The “ekklesia” Stephen spoke of was the “qahal” that Yahweh brought out of Egypt!
Also, in the book of Hebrews, when the author quotes the Psalm of David, the word “ekklesia” is used as the Greek translation of the Hebrew word “qahal.”
Saying, I will declare thy name unto my brethren, in the midst of the church [G1577 – ekklesia] will I sing praise unto thee.
I will declare thy name unto my brethren: in the midst of the congregation [H6951 – qahal] will I praise thee.
So there is a direct connection here, as it is the same word!
Because it is the same word and because Yahweh did not divide the Bible into the Old and New Testaments (man did), it should come as no surprise to us that “qahal” and “ekklesia” are the same functionally, as well.
We will discuss that functionality in the next post.
So then, where did “church” come from?
This next part is going to be difficult for many to swallow.
As I’ve stated before, when we read “church” in the Bible, we already have a preset definition in our minds. We have been so brainwashed… so indoctrinated… that the error has taken a firm root. The very idea that church could be anything other than what we’ve learned is repellent to us. But our definition of the word is as errant as the word itself.
The truth is, etymologically speaking, “church” is in no way related to the Hebrew “qahal” or the Greek “ekklesia.” It is a translation – which is where the translators (at their own discretion) tried to come up with a word that best matched (in their view) the word being translated.
When John Wycliffe translated the first Bible into English in 1382 (over 200 years before the KJV), he didn’t even have the Greek manuscripts available to him, so he had to translate from the Latin Vulgate – to many, a perverted Catholic translation. In this translation, we find the earliest usage of the word “church.”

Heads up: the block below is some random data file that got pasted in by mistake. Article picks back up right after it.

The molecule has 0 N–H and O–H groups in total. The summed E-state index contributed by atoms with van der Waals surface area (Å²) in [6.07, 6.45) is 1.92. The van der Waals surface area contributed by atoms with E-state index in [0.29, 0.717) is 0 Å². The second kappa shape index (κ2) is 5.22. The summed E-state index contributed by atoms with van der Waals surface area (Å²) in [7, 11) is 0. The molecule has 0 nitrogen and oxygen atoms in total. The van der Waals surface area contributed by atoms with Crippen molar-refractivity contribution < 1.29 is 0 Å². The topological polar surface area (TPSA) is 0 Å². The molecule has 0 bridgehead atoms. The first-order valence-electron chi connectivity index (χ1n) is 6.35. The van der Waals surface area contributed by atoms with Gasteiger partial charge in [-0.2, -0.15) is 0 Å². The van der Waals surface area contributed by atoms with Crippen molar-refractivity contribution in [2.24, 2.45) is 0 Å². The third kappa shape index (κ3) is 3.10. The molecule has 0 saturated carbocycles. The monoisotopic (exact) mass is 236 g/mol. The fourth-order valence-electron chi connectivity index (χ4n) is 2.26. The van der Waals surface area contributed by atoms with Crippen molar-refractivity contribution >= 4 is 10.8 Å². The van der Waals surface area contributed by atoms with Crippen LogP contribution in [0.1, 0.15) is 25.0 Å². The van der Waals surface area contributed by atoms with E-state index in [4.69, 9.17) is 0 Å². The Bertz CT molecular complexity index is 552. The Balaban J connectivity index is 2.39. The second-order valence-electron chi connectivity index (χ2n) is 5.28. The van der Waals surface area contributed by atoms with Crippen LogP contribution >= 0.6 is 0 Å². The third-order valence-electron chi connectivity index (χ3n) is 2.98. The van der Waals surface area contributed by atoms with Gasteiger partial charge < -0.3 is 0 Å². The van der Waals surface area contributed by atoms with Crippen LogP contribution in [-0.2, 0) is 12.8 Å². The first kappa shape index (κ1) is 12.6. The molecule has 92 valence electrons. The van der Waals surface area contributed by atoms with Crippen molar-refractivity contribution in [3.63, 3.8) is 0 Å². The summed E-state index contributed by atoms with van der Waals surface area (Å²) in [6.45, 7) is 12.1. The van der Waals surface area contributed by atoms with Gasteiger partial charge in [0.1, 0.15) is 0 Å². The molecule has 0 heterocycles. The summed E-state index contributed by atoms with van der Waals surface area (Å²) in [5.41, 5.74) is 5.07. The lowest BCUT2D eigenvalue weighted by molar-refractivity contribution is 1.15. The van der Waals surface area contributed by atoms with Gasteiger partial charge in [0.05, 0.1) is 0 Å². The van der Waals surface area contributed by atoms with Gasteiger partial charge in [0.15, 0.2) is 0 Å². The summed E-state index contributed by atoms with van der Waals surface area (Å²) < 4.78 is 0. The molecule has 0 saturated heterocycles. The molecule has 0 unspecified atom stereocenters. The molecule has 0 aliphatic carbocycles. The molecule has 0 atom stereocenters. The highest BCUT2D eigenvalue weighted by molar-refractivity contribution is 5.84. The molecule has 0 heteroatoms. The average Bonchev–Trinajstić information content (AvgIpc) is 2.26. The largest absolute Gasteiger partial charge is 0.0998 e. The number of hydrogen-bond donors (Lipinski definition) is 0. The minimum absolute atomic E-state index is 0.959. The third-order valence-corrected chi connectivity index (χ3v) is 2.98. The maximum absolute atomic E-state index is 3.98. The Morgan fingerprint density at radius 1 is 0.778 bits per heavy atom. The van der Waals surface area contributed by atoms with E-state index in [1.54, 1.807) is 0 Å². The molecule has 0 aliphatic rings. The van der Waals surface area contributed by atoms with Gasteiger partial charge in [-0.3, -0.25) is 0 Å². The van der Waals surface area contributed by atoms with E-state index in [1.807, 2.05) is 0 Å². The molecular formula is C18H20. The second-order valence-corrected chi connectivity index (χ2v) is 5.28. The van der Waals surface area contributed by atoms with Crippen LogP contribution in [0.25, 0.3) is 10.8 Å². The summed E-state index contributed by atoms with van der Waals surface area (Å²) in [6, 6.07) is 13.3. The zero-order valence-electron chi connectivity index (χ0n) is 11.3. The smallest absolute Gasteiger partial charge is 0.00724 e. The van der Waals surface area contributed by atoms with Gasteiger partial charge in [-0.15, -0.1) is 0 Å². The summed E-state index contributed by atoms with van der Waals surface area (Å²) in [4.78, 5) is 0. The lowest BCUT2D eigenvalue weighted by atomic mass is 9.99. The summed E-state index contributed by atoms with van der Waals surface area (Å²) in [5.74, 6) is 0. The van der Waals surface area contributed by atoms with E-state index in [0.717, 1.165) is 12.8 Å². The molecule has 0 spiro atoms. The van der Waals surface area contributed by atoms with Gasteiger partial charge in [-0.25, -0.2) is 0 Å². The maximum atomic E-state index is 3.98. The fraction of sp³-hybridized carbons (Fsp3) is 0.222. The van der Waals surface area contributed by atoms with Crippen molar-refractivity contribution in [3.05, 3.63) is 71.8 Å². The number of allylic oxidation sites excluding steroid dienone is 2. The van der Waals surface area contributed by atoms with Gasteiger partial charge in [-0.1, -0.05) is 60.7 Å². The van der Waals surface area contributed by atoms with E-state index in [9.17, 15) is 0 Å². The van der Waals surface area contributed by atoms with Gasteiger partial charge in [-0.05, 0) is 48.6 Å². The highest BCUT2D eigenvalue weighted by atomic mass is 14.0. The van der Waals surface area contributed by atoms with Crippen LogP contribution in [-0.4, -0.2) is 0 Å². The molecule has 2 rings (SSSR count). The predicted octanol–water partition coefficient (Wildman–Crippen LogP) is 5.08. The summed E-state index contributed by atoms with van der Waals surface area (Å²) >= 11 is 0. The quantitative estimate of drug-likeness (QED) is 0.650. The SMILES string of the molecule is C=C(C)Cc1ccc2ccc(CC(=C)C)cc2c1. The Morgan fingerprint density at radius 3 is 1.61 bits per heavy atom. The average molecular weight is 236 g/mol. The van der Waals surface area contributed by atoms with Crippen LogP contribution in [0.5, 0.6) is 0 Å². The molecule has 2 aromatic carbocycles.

And Y seie to thee, that thou art Petre, and on this stoon Y schal bilde my chirche, and the yatis of helle schulen not haue miyt ayens it.” (Wycliffe, c1382)
So what, Kevin? So Wycliffe decided to use the term “church” in place of “ekklesia?” It’s the same thing!
Before we study the historical usage of “church,” let’s look at our modern day definition. The American Heritage® Dictionary of the English Language (pub. 1992) defines “church” as:
- A building for public, especially Christian worship.
- often Church
- The company of all Christians regarded as a spiritual body.
- A specified Christian denomination: the Presbyterian Church.
- A congregation.
- Public divine worship in a church; a religious service: goes to church at Christmas and Easter.
- The clerical profession; clergy.
- Ecclesiastical power as distinguished from the secular – the separation of church and state. (link)
This definition seems pretty agreeable to our current definition. Paraphrased… a church is a group of Christians, usually assembling to worship in a church building, with a veiled emphasis on the building.
But before we blindly accept this meaning, we must understand that definitions for words can be modified over time, either inconspicuously through societal perception or blatantly, through the will of those writing the laws, dictionaries, etc. This is what happened to “church,” and we can see this evidenced in dictionaries and other historical references.
Just the fact that we have one definition of a word does not mean that we are correct in our use of that word. In order for us to find the original intent of a word’s usage, it is always best to go back to the earliest sources and look at how it was used.
In the case of “church,” we can see changes even as recently as 1909 (the same century as the American Heritage entry), in the New Webster’s International Dictionary.
Church (church), n. [ME. chirche, fr. AS. circe, fr. Gr. kyriakon the Lord’s house, fr. kyriakos concerning a master or lord, fr. kyrios master, lord, fr. kyros power, authority; akin to Skr. gram mighty , bold Olr. caur, cur, hero. Cf. KIRK.] 1. A building set apart for public worship, esp… 2. A place of worship of any religion, as, formerly, a Jewish or pagan temple or a mosque. Acts six. 37.
Look! We’re going back less than 100 years and the definition for church has already changed from being exclusively Christian to a building set apart for worship in any religion!
Lidell and Scott’s Greek English Lexicon (published in the same year as the 1909 American Heritage Dictionary), conveys an uncertainty of “church.” In the entry for “klukos,” from which church allegedly came, it says: